Date of Defense:
June 2, 2015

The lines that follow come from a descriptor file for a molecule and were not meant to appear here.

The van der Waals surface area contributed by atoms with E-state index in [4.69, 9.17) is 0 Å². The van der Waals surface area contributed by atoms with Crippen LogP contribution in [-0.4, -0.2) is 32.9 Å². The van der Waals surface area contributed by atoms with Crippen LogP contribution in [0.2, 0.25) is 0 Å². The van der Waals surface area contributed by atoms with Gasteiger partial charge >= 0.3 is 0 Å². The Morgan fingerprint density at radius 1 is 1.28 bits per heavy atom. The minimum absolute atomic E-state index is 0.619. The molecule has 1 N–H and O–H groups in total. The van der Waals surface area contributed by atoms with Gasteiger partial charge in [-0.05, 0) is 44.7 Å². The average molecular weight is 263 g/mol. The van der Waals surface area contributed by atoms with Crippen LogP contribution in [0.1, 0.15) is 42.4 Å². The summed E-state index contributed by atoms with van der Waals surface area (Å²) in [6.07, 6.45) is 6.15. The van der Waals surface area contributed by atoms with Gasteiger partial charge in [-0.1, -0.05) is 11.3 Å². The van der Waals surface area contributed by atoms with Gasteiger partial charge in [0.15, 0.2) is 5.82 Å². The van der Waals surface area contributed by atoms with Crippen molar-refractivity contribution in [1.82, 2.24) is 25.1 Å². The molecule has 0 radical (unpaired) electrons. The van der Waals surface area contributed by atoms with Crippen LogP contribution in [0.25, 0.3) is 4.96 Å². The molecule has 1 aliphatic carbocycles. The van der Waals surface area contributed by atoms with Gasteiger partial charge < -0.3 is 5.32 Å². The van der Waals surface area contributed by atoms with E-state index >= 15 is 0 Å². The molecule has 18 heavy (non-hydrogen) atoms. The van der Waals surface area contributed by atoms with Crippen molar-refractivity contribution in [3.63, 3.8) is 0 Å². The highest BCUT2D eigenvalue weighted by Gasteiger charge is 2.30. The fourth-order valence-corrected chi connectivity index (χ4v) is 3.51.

Giardia is one of the most common intestinal pathogens identified in international adoptees coming to the United States, and it can be spread from adoptees to their contacts after adoption. It is important to better understand the epidemiology of Giardia infections in this population. This pilot study reviewed data from January 1, 2013 through December 31, 2014 from the Minnesota Department of Health’s giardiasis surveillance, to characterize giardiasis in international adoptees coming to Minnesota. These cases were compared to giardiasis cases acquired domesti cally during the same time period in children of comparable ages. There were 52 international adoptee cases and 100 comparison cases. During FY 2014, 12% of the international adoptees coming to Minnesota tested positive for Giardia. Adoptees were significa ntly less likely than comparison cases to report cramps, appetite loss, and weight loss; the two groups did not differ significantly in the percent reporting diarrhea, fever, or vomiting. The median length of time from the arrival date to the specimen coll ection date for the adoptees was 27 days (range 2 to 191 days). The median length of time from symptom onset to specimen collection date for the comparison cases was 15 days (range 0 to 2487 days). Ninety – eight percent of the adoptees and 93% of the compar ison cases were treated for their Giardia infection. One transmitted case of giardiasis was identified in an adoptee’s family member. In the future, it will be important to continue improving resources about Giardia for families and healthcare providers of international adoptees.